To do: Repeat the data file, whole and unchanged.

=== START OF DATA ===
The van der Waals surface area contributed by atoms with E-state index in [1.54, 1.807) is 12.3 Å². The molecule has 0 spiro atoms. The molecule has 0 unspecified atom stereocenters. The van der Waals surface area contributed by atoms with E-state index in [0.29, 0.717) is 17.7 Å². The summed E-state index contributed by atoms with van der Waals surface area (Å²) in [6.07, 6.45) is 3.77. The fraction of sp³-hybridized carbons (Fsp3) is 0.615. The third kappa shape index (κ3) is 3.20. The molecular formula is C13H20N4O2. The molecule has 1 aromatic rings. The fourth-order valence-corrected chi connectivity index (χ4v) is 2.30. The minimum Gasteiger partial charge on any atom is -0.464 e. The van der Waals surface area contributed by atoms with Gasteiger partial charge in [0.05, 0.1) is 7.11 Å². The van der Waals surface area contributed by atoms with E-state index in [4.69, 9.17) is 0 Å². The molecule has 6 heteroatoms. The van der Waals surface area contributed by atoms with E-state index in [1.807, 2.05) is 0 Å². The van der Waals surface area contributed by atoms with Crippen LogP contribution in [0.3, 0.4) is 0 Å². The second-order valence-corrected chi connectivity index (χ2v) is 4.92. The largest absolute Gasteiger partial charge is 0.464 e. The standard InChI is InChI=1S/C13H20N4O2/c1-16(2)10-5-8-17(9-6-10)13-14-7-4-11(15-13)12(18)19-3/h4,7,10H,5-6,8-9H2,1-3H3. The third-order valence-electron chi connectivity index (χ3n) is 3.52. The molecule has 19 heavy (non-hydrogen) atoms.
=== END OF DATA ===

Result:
The van der Waals surface area contributed by atoms with E-state index in [1.54, 1.807) is 12.3 Å². The molecule has 0 spiro atoms. The molecule has 0 unspecified atom stereocenters. The van der Waals surface area contributed by atoms with E-state index in [0.29, 0.717) is 17.7 Å². The summed E-state index contributed by atoms with van der Waals surface area (Å²) in [6.07, 6.45) is 3.77. The fraction of sp³-hybridized carbons (Fsp3) is 0.615. The third kappa shape index (κ3) is 3.20. The molecular formula is C13H20N4O2. The molecule has 1 aromatic rings. The fourth-order valence-corrected chi connectivity index (χ4v) is 2.30. The minimum Gasteiger partial charge on any atom is -0.464 e. The van der Waals surface area contributed by atoms with Gasteiger partial charge in [0.05, 0.1) is 7.11 Å². The van der Waals surface area contributed by atoms with E-state index in [4.69, 9.17) is 0 Å². The molecule has 6 heteroatoms. The van der Waals surface area contributed by atoms with E-state index in [1.807, 2.05) is 0 Å². The van der Waals surface area contributed by atoms with Crippen LogP contribution in [0.3, 0.4) is 0 Å². The second-order valence-corrected chi connectivity index (χ2v) is 4.92. The largest absolute Gasteiger partial charge is 0.464 e. The standard InChI is InChI=1S/C13H20N4O2/c1-16(2)10-5-8-17(9-6-10)13-14-7-4-11(15-13)12(18)19-3/h4,7,10H,5-6,8-9H2,1-3H3. The third-order valence-electron chi connectivity index (χ3n) is 3.52. The molecule has 19 heavy (non-hydrogen) atoms.